Endoscopic procedures for the diagnosis of IBD carry a particularly high burden for pediatric patients. Typically, this group requires hospitalization for intensive bowel preparation by nasogastric tube and general anaesthesia whilst the endoscopy is performed.

Existing biomarkers used in the diagnosis and monitoring of IBD disease activity (including C-reactive protein, erythrocyte sedimentation rate, fecal calprotectin and lactoferrin) are characterized by relatively low specificity, especially in children.

Fecal VOCs reflect alterations of both gut microbiota and human metabolism, and therefore offer an alternative source of biomarkers for IBD diagnosis and monitoring. Another recent study8 has used Owlstone Medical’s ATLAS Headspace Sampler and Lonestar VOC Analyzer (FAIMS) to observe VOC biomarkers in stool samples to aid in the diagnosis of pediatric IBD patients.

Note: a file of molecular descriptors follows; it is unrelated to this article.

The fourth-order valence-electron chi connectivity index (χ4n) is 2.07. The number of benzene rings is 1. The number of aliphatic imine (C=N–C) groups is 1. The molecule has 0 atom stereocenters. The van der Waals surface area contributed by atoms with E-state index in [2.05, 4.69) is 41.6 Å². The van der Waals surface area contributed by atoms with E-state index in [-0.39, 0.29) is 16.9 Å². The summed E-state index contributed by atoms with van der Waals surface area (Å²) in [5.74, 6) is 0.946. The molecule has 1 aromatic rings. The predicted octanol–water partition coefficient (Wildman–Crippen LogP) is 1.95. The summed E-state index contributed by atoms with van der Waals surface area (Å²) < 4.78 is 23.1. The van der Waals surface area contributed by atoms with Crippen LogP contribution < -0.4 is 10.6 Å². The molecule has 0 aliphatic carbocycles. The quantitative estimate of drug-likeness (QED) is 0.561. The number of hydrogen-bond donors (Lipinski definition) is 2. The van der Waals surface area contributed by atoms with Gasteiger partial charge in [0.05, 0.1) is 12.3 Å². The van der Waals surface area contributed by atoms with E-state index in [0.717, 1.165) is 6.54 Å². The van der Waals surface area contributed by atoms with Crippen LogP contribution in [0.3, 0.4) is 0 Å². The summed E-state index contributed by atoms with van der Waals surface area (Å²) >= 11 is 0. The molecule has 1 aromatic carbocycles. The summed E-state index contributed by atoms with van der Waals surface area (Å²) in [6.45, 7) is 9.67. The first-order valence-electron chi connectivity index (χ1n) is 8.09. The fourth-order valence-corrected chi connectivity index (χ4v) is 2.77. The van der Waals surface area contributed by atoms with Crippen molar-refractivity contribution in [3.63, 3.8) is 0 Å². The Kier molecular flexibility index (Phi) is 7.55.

It was observed that fecal VOC analysis by FAIMS could discriminate pediatric de novo IBD patients from healthy controls (Figure 3). It was found that VOCs measured using FAIMS had a high specificity compared to fecal calprotectin.

Discriminating between pediatric patients with Crohn's disease and controls with fecal VOCs
Figure 3.Box plots for the best classification result for Crohn’s disease vs healthy controls. AUC (95%CI) 0.90 ± 0.10, sensitivity 83%, specificity 83%8.

The authors note that the method has the potential to serve as a complementary, non-invasive technique in the diagnosis of pediatric IBD, that could limit the number of endoscopies needed in a subset of children with suspected IBD.